For example, the number of organ transplants has doubled in the past 10 years.  There are more than 100,000 Americans on the organ transplant list and approximately 25,000 solid organ transplants are performed every year.  The average billed charges for a multiple organ transplant now approaches $775,000.  In addition, bone marrow transplants, now used to treat some 70 different diseases, increasingly cost more than $500,000.

In response, many health plans are turning to more sophisticated case management and risk transfer strategies, and more care specialty drug programs. The former can convert an unpredictable and potentially catastrophic risk to a flat monthly expense, allowing plans to budget for claims throughout the year.

Rising costs for specialty drugs are also contributing to catastrophic claims. Specialty drugs are used to treat serious or chronic medical conditions such as multiple sclerosis, hemophilia, hepatitis and rheumatoid arthritis. They're typically injectable and usually can be self-administered by a patient or family member.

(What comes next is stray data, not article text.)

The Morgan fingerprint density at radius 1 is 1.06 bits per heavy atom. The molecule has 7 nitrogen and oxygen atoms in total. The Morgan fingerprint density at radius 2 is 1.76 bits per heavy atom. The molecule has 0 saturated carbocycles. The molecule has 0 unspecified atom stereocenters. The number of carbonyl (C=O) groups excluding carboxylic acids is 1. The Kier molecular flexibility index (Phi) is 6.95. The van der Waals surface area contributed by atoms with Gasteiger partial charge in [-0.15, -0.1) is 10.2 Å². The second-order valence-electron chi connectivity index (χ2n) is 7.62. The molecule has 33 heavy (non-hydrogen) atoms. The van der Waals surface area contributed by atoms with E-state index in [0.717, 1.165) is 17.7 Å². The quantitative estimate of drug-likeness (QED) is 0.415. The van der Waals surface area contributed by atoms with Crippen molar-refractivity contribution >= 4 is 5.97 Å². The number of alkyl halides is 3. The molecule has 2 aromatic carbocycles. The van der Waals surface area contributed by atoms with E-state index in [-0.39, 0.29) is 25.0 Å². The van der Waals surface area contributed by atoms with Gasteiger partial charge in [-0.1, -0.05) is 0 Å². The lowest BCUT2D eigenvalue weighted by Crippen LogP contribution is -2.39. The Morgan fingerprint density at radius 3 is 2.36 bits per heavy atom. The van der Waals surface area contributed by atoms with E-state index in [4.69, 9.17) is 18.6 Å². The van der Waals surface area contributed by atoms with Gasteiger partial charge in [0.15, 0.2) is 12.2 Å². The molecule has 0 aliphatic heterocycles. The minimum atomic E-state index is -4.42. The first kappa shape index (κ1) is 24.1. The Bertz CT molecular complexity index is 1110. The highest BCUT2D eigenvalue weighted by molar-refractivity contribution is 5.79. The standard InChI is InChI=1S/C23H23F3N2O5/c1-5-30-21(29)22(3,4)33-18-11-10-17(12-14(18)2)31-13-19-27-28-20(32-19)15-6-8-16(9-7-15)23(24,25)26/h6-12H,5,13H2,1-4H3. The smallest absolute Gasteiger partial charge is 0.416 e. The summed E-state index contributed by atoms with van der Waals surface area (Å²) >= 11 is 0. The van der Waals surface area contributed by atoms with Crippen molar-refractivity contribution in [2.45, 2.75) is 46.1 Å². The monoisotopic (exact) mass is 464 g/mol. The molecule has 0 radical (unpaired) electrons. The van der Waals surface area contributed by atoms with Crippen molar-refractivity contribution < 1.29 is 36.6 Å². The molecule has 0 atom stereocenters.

The Blue Cross Blue Shield Association, Chicago, reports that total specialty drug costs will rise from $40 billion in 2005 to $90 billion in 2009. One major health plan, BCBS Massachusetts, reports that less than 1% of its members are taking specialty drugs, but they account for 20% of total pharmaceutical costs.

The administration of specialty drugs, although frequently associated with transplantation, is really a broader, separate issue. An effective specialty drug program--one that provides appropriate formulary inclusion and cost control for the plan--will typically address benefit plan design and pharmacy network management for a variety of conditions in addition to transplants, including cancer, Hepatitis C, rheumatoid arthritis, and multiple sclerosis. As health care delivery occurs locally, solutions must be customized to the specific needs of a plan and the populations it serves.